Nigel D,

A key aspect of ID (and its predecessor, “creation science”) is the insistence that there exists physical evidence to prove the existence of god.

Well, using that definition of ID then it is in fact bad science and therefore bad theology. However, I have been arguing for years that ID is an apologetic, not science let alone a scientific proof of god’s existence. Thus, in describing God’s creation to believers, one can, I believe, point to scientific wonders, including the anthropic coincidences and the complexity of life, in order to foster an appreciation of God’s creative power. That’s my definition of ID, and obviously I think it is good theology, and counter to those who would say that science should never be used to complement faith.

Rolf Aalberg ,

It must be a language thing. That is, you must actually think that somewhere I wrote: “we should not be allowed to make scientific judgments that would contradict the Bible and Church opinions” or you don’t recognize a sarcastic “yeah” or I’m not understanding what you are saying.

That is, if good scientific evidence contradicts our theology, then the theology must be re-examined.

Or discarded. What you’re describing is a collection of texts that sometimes describes the physical world more-or-less correctly, and sometimes misses by a wide margin. From the texts alone, it’s impossible to tell them apart. Science, which can use reality as arbiter, DOES tell them apart. This leaves the theologist to return to his texts and derive some new (and usually contorted and unconvincing) interpretation to FORCE the texts to fit the reality science discovered. Or reject reality in favor of the most straightforward interpretation of erroneous texts. Neither exercise is very useful for any purpose I value. Why even bother with such texts?

Thus, in describing God’s creation to believers, one can, I believe, point to scientific wonders, including the anthropic coincidences and the complexity of life, in order to foster an appreciation of God’s creative power.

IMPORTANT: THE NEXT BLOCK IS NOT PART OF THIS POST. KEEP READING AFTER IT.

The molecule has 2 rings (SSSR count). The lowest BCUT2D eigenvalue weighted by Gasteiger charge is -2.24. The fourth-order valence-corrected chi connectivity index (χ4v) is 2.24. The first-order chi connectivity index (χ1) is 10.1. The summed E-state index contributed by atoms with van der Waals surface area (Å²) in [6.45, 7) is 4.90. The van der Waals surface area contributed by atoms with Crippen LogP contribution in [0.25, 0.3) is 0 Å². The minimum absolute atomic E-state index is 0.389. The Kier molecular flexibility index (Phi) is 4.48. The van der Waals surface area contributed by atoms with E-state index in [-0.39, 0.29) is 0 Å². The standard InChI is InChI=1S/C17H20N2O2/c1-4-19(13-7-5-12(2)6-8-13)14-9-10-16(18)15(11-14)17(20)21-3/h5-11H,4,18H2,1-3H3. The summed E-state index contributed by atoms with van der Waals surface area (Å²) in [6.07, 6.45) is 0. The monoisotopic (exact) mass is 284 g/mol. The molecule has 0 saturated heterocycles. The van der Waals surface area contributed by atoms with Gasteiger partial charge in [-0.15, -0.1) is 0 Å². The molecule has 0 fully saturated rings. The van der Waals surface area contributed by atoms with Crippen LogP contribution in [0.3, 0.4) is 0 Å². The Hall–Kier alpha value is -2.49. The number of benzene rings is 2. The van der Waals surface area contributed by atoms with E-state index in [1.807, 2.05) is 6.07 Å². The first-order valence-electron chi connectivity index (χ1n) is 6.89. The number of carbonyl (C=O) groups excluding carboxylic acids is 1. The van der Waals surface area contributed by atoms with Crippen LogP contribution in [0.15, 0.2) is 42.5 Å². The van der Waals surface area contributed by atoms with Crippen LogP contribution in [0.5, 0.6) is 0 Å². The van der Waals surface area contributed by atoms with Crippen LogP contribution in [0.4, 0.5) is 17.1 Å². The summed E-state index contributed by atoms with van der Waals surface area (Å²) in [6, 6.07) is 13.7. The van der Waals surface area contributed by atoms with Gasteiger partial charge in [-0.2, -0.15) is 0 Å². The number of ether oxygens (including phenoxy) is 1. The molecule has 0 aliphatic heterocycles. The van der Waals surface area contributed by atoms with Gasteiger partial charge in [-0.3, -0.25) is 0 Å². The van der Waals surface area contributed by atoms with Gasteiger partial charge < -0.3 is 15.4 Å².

If the power of your god rests on your creativity in concocting post hoc ergo propter hoc errors, you’re in trouble. It’s not really helpful to say “Out of an infinite number of contingent possibilities, one of them was guaranteed to occur. One of them DID occur. Since the probability of that particular one is infinitesimal, god exists.” Now, you may be right, and that may be good theology. I’m not a theologist; I wasn’t aware that good theology consisted of logical errors.

I can understand how some biblical texts (and interpretations) might be useful for guiding human behavior to facilitate cooperative group living. I fail to see how unsupported biblical decrees about the natural world are useful, even if they’re correct. Because we don’t KNOW if they’re correct, unless we use a different method of vetting them.

Heddle Wrote:

Well, using that definition of ID then it is in fact bad science and therefore bad theology. However, I have been arguing for years that ID is an apologetic, not science let alone a scientific proof of god’s existence. Thus, in describing God’s creation to believers, one can, I believe, point to scientific wonders, including the anthropic coincidences and the complexity of life, in order to foster an appreciation of God’s creative power. That’s my definition of ID, and obviously I think it is good theology, and counter to those who would say that science should never be used to complement faith.

So, were you aware of this new surge of “creation science”, known by its authors as “ID”, or “Intelligent Design”?

Because, from the paragraph I quote here, it seems like you are not aware of what ID means in modern parlance. And by “modern” I mean the last 15 - 20 years, or thereabouts. ID, as vaguely alluded (because they steadfastly refuse to agree on a definition) by Behe, Dembski, Wells, Johnson and others, is a re-worded set of “creation science” arguments. It quite definitely opposes modern evolutionary theory (MET) and it would seek to replace the science with “Well, that sure looks designed to me,” (or words to that effect).

Heddle, why on earth would God allow people to draw erroneous (geocentric) conclusions in the first place? Would it really have been difficult for Genesis to read “and God made a great sphere, the Sun, and smaller spheres, the planets, of which the Earth is one, circling the Sun, and a sphere called the Moon, circling the Earth?” See, a decent summary of the actual shape of the solar system takes about two sentences and would surely not be beyond the capacity of a god capable of creating the universe.

It’s almost as if, I don’t know, Genesis was written by someone who didn’t have the faintest idea what shape the solar system is, and was just writing down a local myth.

Stephen Wells:

It’s almost as if, I don’t know, Genesis was written by someone who didn’t have the faintest idea what shape the solar system is, and was just writing down a local myth.